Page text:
WASHINGTON–The Consumer Financial Protection Bureau is seeking input for a study that could pave the way for new limits on consumer arbitration clauses.

The agency said Tuesday it is launching an inquiry, required under the Dodd-Frank Act, into how arbitration and arbitration clauses affect consumers and financial-services firms. The financial reform law also allows the bureau to impose new regulations or conditions on the clauses, which consumer advocates have long criticized, and observers said a regulation is all but certain.

"I don't think that they'll eliminate them entirely," said L. Richard Fischer, a partner with the law firm Morrison & Foerster. "But the conditions will be so onerous as to make them impractical. This is a foregone conclusion."

Industry and consumer groups have been waiting on the bureau to weigh in on arbitration clauses in the wake of two Supreme Court rulings in support of mandatory arbitration.

A Jan. 10 Supreme Court ruling upheld the controversial practice of including mandatory-arbitration clauses in credit card contracts (see story). The high court struck down a lower court ruling that said the Credit Repair Organizations Act gave customers a right to sue in court and banned them from waiving their rights under the law.

The court also ruled last April that businesses may require customers to sign binding agreements that prohibit them from joining class action lawsuits.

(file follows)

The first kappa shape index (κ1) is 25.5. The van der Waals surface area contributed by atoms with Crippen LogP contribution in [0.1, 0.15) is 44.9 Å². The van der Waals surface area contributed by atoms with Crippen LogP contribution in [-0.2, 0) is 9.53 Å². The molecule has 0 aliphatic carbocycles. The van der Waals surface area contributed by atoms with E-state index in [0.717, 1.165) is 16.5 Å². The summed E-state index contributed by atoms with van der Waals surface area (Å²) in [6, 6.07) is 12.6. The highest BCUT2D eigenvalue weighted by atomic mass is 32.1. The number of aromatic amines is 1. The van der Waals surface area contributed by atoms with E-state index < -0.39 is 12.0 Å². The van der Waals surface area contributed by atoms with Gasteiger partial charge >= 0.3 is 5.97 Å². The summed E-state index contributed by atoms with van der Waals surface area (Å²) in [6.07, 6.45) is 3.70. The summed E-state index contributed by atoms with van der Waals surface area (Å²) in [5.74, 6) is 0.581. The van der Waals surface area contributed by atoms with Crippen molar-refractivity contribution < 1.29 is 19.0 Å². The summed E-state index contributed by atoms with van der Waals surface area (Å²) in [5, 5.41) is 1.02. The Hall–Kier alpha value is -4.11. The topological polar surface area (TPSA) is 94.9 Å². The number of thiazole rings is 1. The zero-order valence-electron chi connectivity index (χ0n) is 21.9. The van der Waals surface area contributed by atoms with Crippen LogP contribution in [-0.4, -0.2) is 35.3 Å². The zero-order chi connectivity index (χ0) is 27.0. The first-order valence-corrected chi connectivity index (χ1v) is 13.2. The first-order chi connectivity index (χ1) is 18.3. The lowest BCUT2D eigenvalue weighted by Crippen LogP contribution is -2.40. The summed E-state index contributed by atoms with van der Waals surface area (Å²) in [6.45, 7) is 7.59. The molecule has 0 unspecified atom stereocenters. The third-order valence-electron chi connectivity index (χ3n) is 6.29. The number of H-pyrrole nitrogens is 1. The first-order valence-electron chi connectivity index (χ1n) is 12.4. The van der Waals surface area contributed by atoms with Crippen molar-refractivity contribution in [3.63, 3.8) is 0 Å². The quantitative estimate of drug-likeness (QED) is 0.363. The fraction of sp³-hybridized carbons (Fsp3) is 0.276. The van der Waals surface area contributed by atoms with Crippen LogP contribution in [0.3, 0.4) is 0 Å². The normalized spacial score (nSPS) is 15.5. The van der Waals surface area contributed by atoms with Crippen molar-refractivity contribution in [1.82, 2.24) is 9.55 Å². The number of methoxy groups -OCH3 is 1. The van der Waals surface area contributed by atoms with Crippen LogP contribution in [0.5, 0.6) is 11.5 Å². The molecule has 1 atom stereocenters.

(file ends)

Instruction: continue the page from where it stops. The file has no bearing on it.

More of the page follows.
The Dodd-Frank Act, however, allows the bureau to issue rules that may "prohibit or impose conditions" on the use of arbitration agreements if the study finds that it would be in the public interest and would protect consumers.

"Arbitration clauses are found in many contracts for consumer financial products," bureau Director Richard Corday said in an April 24 press release. "We want to learn how arbitration clauses affect consumers, and how effective arbitration is in resolving consumers' issues. This inquiry will help the bureau assess whether rules are needed to protect consumers."

The bureau is asking the public for information about the prevalence of arbitration clauses in consumer financial products and services, what claims consumers bring in arbitration, if claims are brought by financial firms against consumers, how consumers and companies are affected by actual arbitrations and how they're affected by the clauses outside of arbitration. It is also seeking suggestions on the appropriate scope, methods and sources of data for conducting the study.

Comments are due by June 23.

The agency also notes in the press release that Dodd-Frank gives it the power to issue regulations "consistent with the study" to protect consumers.

Companies that use pre-dispute arbitration clauses often claim that it is faster and cheaper than litigation, the bureau said in the release, while others say consumers may not realize they are signing away their right to a trial.

A longer version of this story is on AmericanBanker.com.

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